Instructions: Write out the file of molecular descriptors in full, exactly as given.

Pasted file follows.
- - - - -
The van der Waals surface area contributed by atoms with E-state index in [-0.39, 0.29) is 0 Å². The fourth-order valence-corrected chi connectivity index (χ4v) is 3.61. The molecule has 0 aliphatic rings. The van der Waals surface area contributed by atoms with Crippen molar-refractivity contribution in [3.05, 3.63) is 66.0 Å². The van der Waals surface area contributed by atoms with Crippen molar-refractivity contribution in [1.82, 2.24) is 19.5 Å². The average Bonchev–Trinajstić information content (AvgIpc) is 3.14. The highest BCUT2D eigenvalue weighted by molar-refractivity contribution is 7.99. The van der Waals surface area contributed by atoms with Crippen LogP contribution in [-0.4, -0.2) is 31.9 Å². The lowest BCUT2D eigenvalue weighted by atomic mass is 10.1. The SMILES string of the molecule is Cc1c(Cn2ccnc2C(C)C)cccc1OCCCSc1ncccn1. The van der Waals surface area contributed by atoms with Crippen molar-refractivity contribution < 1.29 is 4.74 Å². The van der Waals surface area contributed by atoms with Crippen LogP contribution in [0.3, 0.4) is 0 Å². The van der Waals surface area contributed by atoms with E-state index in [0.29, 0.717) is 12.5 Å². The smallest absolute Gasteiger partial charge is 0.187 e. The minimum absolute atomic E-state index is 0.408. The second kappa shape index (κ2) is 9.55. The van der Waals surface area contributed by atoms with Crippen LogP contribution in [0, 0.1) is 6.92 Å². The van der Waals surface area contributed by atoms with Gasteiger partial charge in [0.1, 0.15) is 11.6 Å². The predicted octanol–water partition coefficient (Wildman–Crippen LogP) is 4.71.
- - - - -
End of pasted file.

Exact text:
The van der Waals surface area contributed by atoms with E-state index in [-0.39, 0.29) is 0 Å². The fourth-order valence-corrected chi connectivity index (χ4v) is 3.61. The molecule has 0 aliphatic rings. The van der Waals surface area contributed by atoms with Crippen molar-refractivity contribution in [3.05, 3.63) is 66.0 Å². The van der Waals surface area contributed by atoms with Crippen molar-refractivity contribution in [1.82, 2.24) is 19.5 Å². The average Bonchev–Trinajstić information content (AvgIpc) is 3.14. The highest BCUT2D eigenvalue weighted by molar-refractivity contribution is 7.99. The van der Waals surface area contributed by atoms with Crippen LogP contribution in [-0.4, -0.2) is 31.9 Å². The lowest BCUT2D eigenvalue weighted by atomic mass is 10.1. The SMILES string of the molecule is Cc1c(Cn2ccnc2C(C)C)cccc1OCCCSc1ncccn1. The van der Waals surface area contributed by atoms with Crippen molar-refractivity contribution < 1.29 is 4.74 Å². The van der Waals surface area contributed by atoms with Crippen LogP contribution in [0.3, 0.4) is 0 Å². The van der Waals surface area contributed by atoms with E-state index in [0.29, 0.717) is 12.5 Å². The smallest absolute Gasteiger partial charge is 0.187 e. The minimum absolute atomic E-state index is 0.408. The second kappa shape index (κ2) is 9.55. The van der Waals surface area contributed by atoms with Crippen LogP contribution in [0, 0.1) is 6.92 Å². The van der Waals surface area contributed by atoms with Gasteiger partial charge in [0.1, 0.15) is 11.6 Å². The predicted octanol–water partition coefficient (Wildman–Crippen LogP) is 4.71.